Some applications require continuous availability and non-stop operations. This means defining duplex operation centers separated by sufficient distance to protect against natural disasters and utility outages. Anywhere from one mile to over one hundred miles separation is needed. The SAN-based storage is then mirrored, with redundant fabric and paths provided by Fibre Channel bridges and switches. Servers and networks must also be mirrored. Either server can take over the full load in case of a disaster or outage. I discovered this while serving in the U.S. Air Force, too many years ago to mention. Even in those days, the Air Force employed similar continuous availability schemes in its early warning systems. This was necessary, but the costs to maintain three discrete sites with fully redundant systems were huge. These days this level of continuous operations is within reach of most companies via SAN technology.

Can this silver lining have a cloud?

SANs are an emerging technology, and not yet a panacea to solve all woes. However SANs do raise the bar of improved business continuity strategy. It also simplifies many of the tasks of business continuity planners.

What are the negative factors associated with SANs? For one thing, hot-site service providers are just beginning to embrace SAN systems and fibre channel. This issue must be resolved with your hot- site vendor prior to implementing a SAN. Careful negotiations will ensure that you have a place to go with your data in the event of a disaster.

The initial cost of replacing legacy storage with SAN-based storage must be amortized and justified. All factors should be considered in a return-on-investment (ROI) formula, even those pesky "soft" dollars like lost data and lost productivity. Any company that has experienced an outage can derive an estimate of the cost of downtime. Use your business impact analysis (BIA) to help justify the cost of SAN. Don't forget, total cost of ownership must be considered in your justification. Nevertheless, you should consider investing today in SANs to augment your business continuity strategy.

The Advantages of SANs

As we have shown, the new SAN environments enable:

  • Reduction in total cost of ownership for an organization's client/server environment
  • Economies of scale and granularity similar to mainframe-class storage protection and recovery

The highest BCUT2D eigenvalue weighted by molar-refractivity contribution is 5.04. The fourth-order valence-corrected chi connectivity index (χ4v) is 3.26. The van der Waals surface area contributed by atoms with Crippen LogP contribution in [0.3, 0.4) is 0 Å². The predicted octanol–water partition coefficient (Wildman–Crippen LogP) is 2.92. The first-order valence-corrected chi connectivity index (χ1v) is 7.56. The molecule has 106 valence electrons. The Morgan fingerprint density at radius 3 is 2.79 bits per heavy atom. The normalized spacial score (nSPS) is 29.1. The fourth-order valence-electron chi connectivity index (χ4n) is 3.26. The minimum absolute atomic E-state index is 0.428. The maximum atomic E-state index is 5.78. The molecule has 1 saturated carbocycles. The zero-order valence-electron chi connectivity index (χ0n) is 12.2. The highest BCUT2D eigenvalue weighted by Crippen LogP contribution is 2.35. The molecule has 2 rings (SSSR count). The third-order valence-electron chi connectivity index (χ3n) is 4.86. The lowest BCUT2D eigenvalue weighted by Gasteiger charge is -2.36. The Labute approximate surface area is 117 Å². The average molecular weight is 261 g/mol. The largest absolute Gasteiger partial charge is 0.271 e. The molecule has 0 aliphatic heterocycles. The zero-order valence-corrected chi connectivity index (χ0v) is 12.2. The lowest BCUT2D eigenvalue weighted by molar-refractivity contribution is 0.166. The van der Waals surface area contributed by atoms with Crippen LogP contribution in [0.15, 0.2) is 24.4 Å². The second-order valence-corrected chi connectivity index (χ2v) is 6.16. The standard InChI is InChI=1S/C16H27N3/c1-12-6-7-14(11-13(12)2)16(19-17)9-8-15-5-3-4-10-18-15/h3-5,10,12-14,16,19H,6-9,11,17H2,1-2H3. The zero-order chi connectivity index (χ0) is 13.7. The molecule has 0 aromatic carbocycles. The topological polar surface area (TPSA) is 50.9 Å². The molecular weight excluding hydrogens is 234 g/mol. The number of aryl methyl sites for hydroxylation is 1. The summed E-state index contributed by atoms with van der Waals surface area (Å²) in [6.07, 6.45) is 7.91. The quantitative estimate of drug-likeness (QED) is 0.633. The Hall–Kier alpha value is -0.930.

• Configuration flexibility - data can be backed up in a traditionally remote environment using servers or can be controlled via a server-less backup mode. Both of these approaches offer a hands-free environment for data protection.
  • High availability (HA) and continuous RAID data protection via server clustering with disk array attachments and open architecture schemes
  • Ease of business justification using BIA results for high-impact and critical server applications. BIA-based priorities can be used to configure order-of-recovery within SAN elements.

Storage area networks may not be the solution to every IT problem, but they can have an immediate and positive impact on one of the most critical elements - backup and recovery - through increased manageability, flexibility and scalability. 

Fred Aylstock, CBCP, Consulting Practice Manager, StorageTek Consulting Services Mr. Aylstock works for StorageTek as a consulting practice manager in Jacksonville, Florida, where he is responsible for marketing worldwide D/R and backup/recovery consulting services.

Ken DeOre, CBCP As a former marketing practice manager for StorageTek in Atlanta, Georgia, Mr. DeOre had the responsibility for marketing and business development for worldwide business continuity consulting services.

Rob Latimer, Senior Practice Manager, StorageTek Consulting Services. Mr. Latimer works for StorageTek as a senior practice manager in San Diego, California, where he is responsible for marketing worldwide SAN storage consulting services.